Funerals and Community

Today was the Feast of All Saints. I slept a little late this morning, and went to Mass across town at St Linus (as I not infrequently do on Saturdays). I was surprised to see a Hearse in front of the church when I pulled up. It’s not unusual for the Saturday morning Mass at St Linus to be a funeral Mass, but with today being a Solemnity, I thought it was peculiar.

But this funeral turned out to be quite different from the other Saturday morning funerals I’ve attended at St Linus. The difference? In this case, Msgr Giggi knew the deceased, who was an active parishioner. The homily was sprinkled with his remembrances of her, and his real love and care for her was very evident. The whole rite was carried out in a most dignified manner, with none of the typical involvements of laypersons who obviously haven’t darkened a church door in some time, and who too often don’t seem to have a clue what Catholic eschatology professes.

I often feel sorry for Msgr Giggi when I end up at these funerals, because he clearly struggles at times to find something appropriate to say in his homilies. I mean, he can certainly speak in general terms about death and dying and the Catholic faith – Lord knows he’s been doing this long enough – but he needs to try to connect with the grieving family on a personal level as well, and when he has no idea whom it is that he is preparing to bury, he’s reduced to repeating platitudes that friends or family memebers have shared with him during the funeral preparations – many of whom apparently do not share from out of a faith-based framework of understanding. I recall Frances, of whom all he could say was that she was a happy person. And I recall Rick the “ash” pile, who was friendly (on that morning, I though I’d walked into a funeral for a newborn, but that’s a story for another day).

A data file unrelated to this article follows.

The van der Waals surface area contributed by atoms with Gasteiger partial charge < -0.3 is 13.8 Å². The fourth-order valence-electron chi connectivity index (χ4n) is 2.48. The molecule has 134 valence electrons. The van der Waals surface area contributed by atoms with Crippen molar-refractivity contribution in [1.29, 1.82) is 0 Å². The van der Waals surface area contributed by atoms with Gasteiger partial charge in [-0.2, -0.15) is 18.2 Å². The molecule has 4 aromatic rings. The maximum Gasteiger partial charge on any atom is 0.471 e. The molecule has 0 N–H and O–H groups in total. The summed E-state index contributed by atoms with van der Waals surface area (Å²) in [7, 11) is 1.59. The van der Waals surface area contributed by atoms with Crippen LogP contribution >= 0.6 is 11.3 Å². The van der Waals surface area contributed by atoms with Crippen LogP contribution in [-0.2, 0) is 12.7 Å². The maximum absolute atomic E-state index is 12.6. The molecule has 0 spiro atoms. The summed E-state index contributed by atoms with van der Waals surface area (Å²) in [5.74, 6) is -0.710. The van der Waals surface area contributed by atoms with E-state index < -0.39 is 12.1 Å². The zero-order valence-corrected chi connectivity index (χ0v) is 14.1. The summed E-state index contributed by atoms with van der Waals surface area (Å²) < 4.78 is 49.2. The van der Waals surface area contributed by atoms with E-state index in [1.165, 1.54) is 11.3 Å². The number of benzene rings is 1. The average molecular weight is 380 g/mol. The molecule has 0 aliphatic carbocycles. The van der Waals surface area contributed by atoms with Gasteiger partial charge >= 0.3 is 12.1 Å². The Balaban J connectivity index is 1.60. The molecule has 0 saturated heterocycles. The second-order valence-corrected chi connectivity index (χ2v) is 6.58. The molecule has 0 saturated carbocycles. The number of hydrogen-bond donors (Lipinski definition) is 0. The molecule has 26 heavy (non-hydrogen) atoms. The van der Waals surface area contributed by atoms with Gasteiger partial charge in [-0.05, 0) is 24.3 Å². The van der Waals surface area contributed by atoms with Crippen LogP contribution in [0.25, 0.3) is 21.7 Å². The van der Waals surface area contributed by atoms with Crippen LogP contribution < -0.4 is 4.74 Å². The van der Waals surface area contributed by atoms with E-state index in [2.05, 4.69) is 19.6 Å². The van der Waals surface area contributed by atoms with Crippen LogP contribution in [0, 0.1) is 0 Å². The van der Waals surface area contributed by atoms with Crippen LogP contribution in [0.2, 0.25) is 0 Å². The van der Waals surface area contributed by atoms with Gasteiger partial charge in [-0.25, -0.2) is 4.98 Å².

Once upon a time, I thought that the local parish daily Mass was the best setting for funerals in general, as it facilitates the participation of the parish community in an important event that has become too remote from the community, too private and clannish. But I was wrong. Too many funerals are spiritual train wrecks that expose a poverty of community, one that needs to be nurtured and nourished long before the final trumpet sounds.